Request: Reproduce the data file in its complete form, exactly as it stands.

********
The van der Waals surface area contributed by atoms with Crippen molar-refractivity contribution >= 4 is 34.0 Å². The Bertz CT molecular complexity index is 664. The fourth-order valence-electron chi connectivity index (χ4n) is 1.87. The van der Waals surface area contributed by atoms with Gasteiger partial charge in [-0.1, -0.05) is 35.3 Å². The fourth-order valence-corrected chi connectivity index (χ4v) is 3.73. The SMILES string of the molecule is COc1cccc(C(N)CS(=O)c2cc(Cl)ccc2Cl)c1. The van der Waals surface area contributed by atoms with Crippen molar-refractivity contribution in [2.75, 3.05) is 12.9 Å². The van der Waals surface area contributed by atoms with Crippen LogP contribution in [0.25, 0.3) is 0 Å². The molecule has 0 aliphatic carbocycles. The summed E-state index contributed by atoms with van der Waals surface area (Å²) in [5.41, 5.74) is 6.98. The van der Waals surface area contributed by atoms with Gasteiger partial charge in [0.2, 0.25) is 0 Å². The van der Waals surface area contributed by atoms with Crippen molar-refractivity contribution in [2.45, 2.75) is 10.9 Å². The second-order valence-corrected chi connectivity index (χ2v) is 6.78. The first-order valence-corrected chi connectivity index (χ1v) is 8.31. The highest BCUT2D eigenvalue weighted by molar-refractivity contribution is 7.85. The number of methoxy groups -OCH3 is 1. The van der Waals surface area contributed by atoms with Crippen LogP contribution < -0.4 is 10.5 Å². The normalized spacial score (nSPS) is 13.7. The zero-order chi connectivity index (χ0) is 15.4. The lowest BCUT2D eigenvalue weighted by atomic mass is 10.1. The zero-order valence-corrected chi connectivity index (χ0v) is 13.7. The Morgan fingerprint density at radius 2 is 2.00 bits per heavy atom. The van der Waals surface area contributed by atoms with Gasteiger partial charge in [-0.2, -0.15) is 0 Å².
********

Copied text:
The van der Waals surface area contributed by atoms with Crippen molar-refractivity contribution >= 4 is 34.0 Å². The Bertz CT molecular complexity index is 664. The fourth-order valence-electron chi connectivity index (χ4n) is 1.87. The van der Waals surface area contributed by atoms with Gasteiger partial charge in [-0.1, -0.05) is 35.3 Å². The fourth-order valence-corrected chi connectivity index (χ4v) is 3.73. The SMILES string of the molecule is COc1cccc(C(N)CS(=O)c2cc(Cl)ccc2Cl)c1. The van der Waals surface area contributed by atoms with Crippen molar-refractivity contribution in [2.75, 3.05) is 12.9 Å². The van der Waals surface area contributed by atoms with Crippen LogP contribution in [0.25, 0.3) is 0 Å². The molecule has 0 aliphatic carbocycles. The summed E-state index contributed by atoms with van der Waals surface area (Å²) in [5.41, 5.74) is 6.98. The van der Waals surface area contributed by atoms with Gasteiger partial charge in [0.2, 0.25) is 0 Å². The van der Waals surface area contributed by atoms with Crippen molar-refractivity contribution in [2.45, 2.75) is 10.9 Å². The second-order valence-corrected chi connectivity index (χ2v) is 6.78. The first-order valence-corrected chi connectivity index (χ1v) is 8.31. The highest BCUT2D eigenvalue weighted by molar-refractivity contribution is 7.85. The number of methoxy groups -OCH3 is 1. The van der Waals surface area contributed by atoms with Crippen LogP contribution < -0.4 is 10.5 Å². The normalized spacial score (nSPS) is 13.7. The zero-order chi connectivity index (χ0) is 15.4. The lowest BCUT2D eigenvalue weighted by atomic mass is 10.1. The zero-order valence-corrected chi connectivity index (χ0v) is 13.7. The Morgan fingerprint density at radius 2 is 2.00 bits per heavy atom. The van der Waals surface area contributed by atoms with Gasteiger partial charge in [-0.2, -0.15) is 0 Å².